# Sidekick project overview

I've been working for years on sidekick, on my free time. It's getting tiresome to put so much effort into a project in the dark, so here's some basic journaling/rambles about it.

So what's Sidekick? At first, and for a while, it was an attempt at writing a SMT solver, in OCaml, following the CDCL(T) paradigm, and in a functorized way. I've gone back on at least the last point, and the CDCL(T) part might be revisited soon.

# Curry-Howard is overrated

(original title: "Curry Howard is a scam". See below.)

The Curry-Howard correspondence has been talked about a lot recently, not only in Haskell circles, but also among CiC-based proof assistant practitioners (Coq, Lean, etc.). In a nutshell, it makes a deep parallel between "programs" (terms of some flavor of lambda calculus, typically), and "proofs" (these programs are a proof of their type, or more precisely they are witnesses that their types are inhabited). The most basic example is id x = x which, in Haskell, would be a proof of $\forall a. a \rightarrow a$, a trivial theorem of propositional logic.

That's all good and well, but my point here is that in practice, the equivalence is not as interesting as it first looks.

# Benchpress hacking: log 1

I've decided I want to resume blogging. So without further ado, here's a short piece about one of my side projects: benchpress (with a live hosting of the web ui).

In short, benchpress is a tool I use for running provers, by which I mean, generally, command-line tools that take a logic problem as input, and output something about the file such as "it's a valid theorem" or "it typechecks" or some sort of failure or timeout. The idea is to make it easy to run a tool you're developing (e.g. E, Zipperposition, Batsat, Archsat, etc.) on a large set of benchmarks, and analyze the results.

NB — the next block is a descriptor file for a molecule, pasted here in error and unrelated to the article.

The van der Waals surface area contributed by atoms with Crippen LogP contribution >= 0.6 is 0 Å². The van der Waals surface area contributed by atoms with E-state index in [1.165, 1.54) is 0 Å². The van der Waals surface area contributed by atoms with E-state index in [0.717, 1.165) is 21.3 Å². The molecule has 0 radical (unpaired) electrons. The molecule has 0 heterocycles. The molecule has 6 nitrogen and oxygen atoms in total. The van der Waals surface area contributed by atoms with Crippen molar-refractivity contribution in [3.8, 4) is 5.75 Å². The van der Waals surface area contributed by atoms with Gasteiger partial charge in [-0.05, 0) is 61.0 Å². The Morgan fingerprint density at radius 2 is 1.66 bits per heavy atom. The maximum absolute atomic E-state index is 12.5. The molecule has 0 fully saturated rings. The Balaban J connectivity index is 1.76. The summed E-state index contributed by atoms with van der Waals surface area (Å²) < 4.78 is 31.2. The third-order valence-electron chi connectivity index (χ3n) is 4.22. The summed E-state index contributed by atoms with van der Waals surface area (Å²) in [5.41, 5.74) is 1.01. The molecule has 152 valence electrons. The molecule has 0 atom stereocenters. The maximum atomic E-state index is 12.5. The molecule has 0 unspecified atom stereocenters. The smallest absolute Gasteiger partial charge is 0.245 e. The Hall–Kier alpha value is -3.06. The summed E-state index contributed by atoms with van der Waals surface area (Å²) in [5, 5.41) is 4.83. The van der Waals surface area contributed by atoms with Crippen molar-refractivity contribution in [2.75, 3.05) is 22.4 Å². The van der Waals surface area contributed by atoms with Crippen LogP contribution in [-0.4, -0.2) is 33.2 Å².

# Solving Sudokus with msat

The glamorous world of SAT and SMT solvers is usually preoccupied with proving theorems, searching for software bugs, verifying hardware, and other similarly serious business.

But today, we're going to solve Sudoku grids. My goal is to showcase mSAT, a parametrized SAT solver written in OCaml by my good friend Guillaume Bury and myself. The solver's code can be found on github, but I'm going to detail the most salient parts here.

# Format All the Data Structures

Last October, I moved in Nancy to start working as an engineer with Jasmin Blanchette on an exciting project called Nunchaku. Since my domain is formal logic, I spend a lot of time manipulating, transforming, and traversing ASTs (abstract syntax trees). My primary method for debugging is pretty-printing structures; in nunchaku, I even have a --print-all flag to print the AST after each transformation, since the tool is basically a bidirectional pipeline that composes transformations. I will certainly blog on the design of Nunchaku later, but today I want to present the standard Format module from OCaml, that I use for pretty-printing all my data structures.

# Maki: on-disk memoization for (deterministic) fun and profit

Greating, earthlings! Today I will present an exciting new OCaml library called maki. This post will be longer as usual, because it is actually two posts in one:

• first, I'll present the goals of Maki, sketch its design, and present the most salient parts of its API;
• then I will demonstrate how to use it to quickly build a (very naive) OCaml build system, featuring parallel build and cached computations thanks to Maki.

# Tooling is Awesome

A quick note about my current OCaml setup, in my last project, Nunchaku.